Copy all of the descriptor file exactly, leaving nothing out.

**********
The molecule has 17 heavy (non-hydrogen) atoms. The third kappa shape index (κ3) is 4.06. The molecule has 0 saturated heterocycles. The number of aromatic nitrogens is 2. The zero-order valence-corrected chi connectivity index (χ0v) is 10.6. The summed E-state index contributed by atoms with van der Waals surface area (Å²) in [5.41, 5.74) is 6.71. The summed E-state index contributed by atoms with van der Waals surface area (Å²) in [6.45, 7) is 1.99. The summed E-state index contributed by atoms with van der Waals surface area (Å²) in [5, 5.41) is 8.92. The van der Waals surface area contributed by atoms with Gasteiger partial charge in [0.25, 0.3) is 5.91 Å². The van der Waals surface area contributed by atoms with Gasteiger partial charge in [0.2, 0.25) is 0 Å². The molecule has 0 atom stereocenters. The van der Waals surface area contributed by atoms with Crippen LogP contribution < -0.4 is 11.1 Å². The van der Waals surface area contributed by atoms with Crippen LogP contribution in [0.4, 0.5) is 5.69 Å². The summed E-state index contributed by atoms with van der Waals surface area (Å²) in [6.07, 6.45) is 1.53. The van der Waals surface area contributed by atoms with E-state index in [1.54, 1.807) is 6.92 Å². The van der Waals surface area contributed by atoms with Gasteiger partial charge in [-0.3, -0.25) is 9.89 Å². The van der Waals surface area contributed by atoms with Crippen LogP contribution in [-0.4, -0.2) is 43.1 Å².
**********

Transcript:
The molecule has 17 heavy (non-hydrogen) atoms. The third kappa shape index (κ3) is 4.06. The molecule has 0 saturated heterocycles. The number of aromatic nitrogens is 2. The zero-order valence-corrected chi connectivity index (χ0v) is 10.6. The summed E-state index contributed by atoms with van der Waals surface area (Å²) in [5.41, 5.74) is 6.71. The summed E-state index contributed by atoms with van der Waals surface area (Å²) in [6.45, 7) is 1.99. The summed E-state index contributed by atoms with van der Waals surface area (Å²) in [5, 5.41) is 8.92. The van der Waals surface area contributed by atoms with Gasteiger partial charge in [0.25, 0.3) is 5.91 Å². The van der Waals surface area contributed by atoms with Gasteiger partial charge in [0.2, 0.25) is 0 Å². The molecule has 0 atom stereocenters. The van der Waals surface area contributed by atoms with Crippen LogP contribution < -0.4 is 11.1 Å². The van der Waals surface area contributed by atoms with Crippen LogP contribution in [0.4, 0.5) is 5.69 Å². The summed E-state index contributed by atoms with van der Waals surface area (Å²) in [6.07, 6.45) is 1.53. The van der Waals surface area contributed by atoms with E-state index in [1.54, 1.807) is 6.92 Å². The van der Waals surface area contributed by atoms with Gasteiger partial charge in [-0.3, -0.25) is 9.89 Å². The van der Waals surface area contributed by atoms with Crippen LogP contribution in [-0.4, -0.2) is 43.1 Å².